By NBF News
Listen to article

The presidential panel of inquiry into Saturday's tragedy at the Liberation Stadium in Port Harcourt took off on Monday on a poor note as members of the public literarily stayed away from the panel's sitting. But for the reporters who turned up to cover the sitting and some police personnel on duty, the venue would have been empty.

Also, apart from five journalists, who later mounted the evidence box, only two members of the public including a traditional ruler, gave evidence during the first session that ended at about 1.55p.m.

It was when the lean attendance dawned on the Chairman of the panel, Assistant Inspector General of Police, Mohammed Abubakar, that he urged journalists who constituted the majority of those in attendance to feel free to give evidence.

Reacting later to reports by two of the witnesses that people were reluctant to come forward because some regarded it as a government affair that would lead nowhere while some were afraid of reprisals, the chairman appealed for a change of heart and assured that nobody would be 'harmed' for speaking out.

He told Nigerians that the truth about the tragedy would remain elusive unless they come out to tell what they know.

'We cannot know the truth if people will not come forward to say the little they know.

'We assure you that nobody would be harmed for coming forward. After all it is an open truth. I encourage people to please come forward.'

Giving evidence earlier, the traditional ruler of Agburuland, Chief Darlington Nwankwo said the overbearing influence of security men from Abuja, poor crowd management and impatience on the part of the crowd caused the tragedy.

Chief Nwankwo, who accused the visiting security men of humiliating the traditional institution by denying all the royal fathers access to the VIP area and 'pushing us to stay under the sun,' wondered why MOPOL 24 was publicly recognized as the only unit to man the VIP area.

He told the panel that horses were also used to block part of the few available exit points while a lady locked the gate behind that section of the stadium and went away with the key despite protests from people.

The royal father who alleged that people were horse-whipped, said it was wrong for the authorities to have relegated the law enforcement agents in the state who are familiar with the stadium.

He advised that the Federal Government should liaise with the Rivers State Government to update facilities and increase the number of gates at the stadium.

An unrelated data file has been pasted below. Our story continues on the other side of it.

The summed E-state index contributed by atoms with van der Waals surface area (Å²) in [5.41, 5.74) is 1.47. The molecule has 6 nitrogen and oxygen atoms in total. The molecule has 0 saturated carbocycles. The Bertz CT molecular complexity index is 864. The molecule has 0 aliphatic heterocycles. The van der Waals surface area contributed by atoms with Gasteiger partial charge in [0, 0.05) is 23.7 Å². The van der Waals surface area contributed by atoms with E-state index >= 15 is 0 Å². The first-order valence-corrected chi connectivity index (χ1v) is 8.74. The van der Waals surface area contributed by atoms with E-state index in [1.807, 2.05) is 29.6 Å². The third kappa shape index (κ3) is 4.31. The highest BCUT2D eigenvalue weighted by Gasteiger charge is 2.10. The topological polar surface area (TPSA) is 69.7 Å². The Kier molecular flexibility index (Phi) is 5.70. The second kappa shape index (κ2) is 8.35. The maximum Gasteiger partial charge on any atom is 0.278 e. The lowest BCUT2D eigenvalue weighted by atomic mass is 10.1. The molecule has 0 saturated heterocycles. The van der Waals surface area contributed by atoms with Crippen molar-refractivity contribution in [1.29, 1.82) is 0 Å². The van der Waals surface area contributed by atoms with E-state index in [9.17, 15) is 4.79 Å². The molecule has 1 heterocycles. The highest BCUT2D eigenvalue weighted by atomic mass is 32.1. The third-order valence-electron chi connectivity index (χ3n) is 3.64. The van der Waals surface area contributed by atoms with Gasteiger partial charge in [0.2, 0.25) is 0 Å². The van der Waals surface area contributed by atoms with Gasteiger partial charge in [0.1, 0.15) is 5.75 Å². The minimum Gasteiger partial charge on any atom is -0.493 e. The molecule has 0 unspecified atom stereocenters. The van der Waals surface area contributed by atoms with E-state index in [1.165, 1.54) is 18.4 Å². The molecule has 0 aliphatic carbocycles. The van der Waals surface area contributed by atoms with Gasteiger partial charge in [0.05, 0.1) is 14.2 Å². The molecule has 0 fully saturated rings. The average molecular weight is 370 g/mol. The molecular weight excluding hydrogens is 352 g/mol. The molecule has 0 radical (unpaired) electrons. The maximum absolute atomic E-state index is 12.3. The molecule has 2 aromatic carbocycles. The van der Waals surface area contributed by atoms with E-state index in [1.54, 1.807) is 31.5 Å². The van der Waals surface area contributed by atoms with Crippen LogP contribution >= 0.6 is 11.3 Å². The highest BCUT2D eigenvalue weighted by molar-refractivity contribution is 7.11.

In his evidence, the second witness, Mr. Austine Simon told the panel that disagreed that the incident was due to security lapse.

In his assessment, the stampede followed a collision of jubilant supporters of the governors after the presentation of flags as many of them attempted to go out while some tried to enter the stadium. Mr. Simon said the flogging of people could not have caused the problem because it was before the stampede.

A journalist, Mr. Joe Ezuma who covered the rally faulted the approach of the security men at the stadium to crowd control.

He told the panel security men 'pushed people anyhow' pointing out that all the gates ought to have been flung open towards the end of the rally to ensure easy exit from the stadium.

Mr. Ezuma who insisted that 'security men's judgment was poor on that day', urged for improved disaster management and emergency systems.

Speaking in the same vein, another journalist, Mr. Jimitota Onayimi suggested that Policemen and traffic workers should be trained on emergency response and effective crowd control.

Yet another journalist, Mr. Kevin Ebiri, told the panel that apart from the main entrance, the other gates were locked on the fateful day pointing out that, 'if they had opened the whole gates, this would not have happened'.

Also, Mr. Ebiri said that the ambulances stationed at the stadium were grossly inadequate.

In his evidence, another journalist, Mr. Abdul Mohammed blamed planners of the event for not appreciating that the stadium was inadequate for the rally knowing that several States would be heavily represented.

He urged that in future, viewing screens should be mounted outside the stadium gates top check the influx of people into the main arena.

The Panel of Inquiry is to identify the immediate and remote causes of the stampede of Saturday, February 12 at Liberation Stadium, Port Harcourt, during the PDP South-South Zonal Presidential campaign launch and establish the cause (s) of the deaths and the number of those who either died or were injured.

Also, it is to confirm if there were any security lapses that caused the incident and make useful and meaningful recommendations to government in order to avert such incidence in future. Hearing continues Tuesday.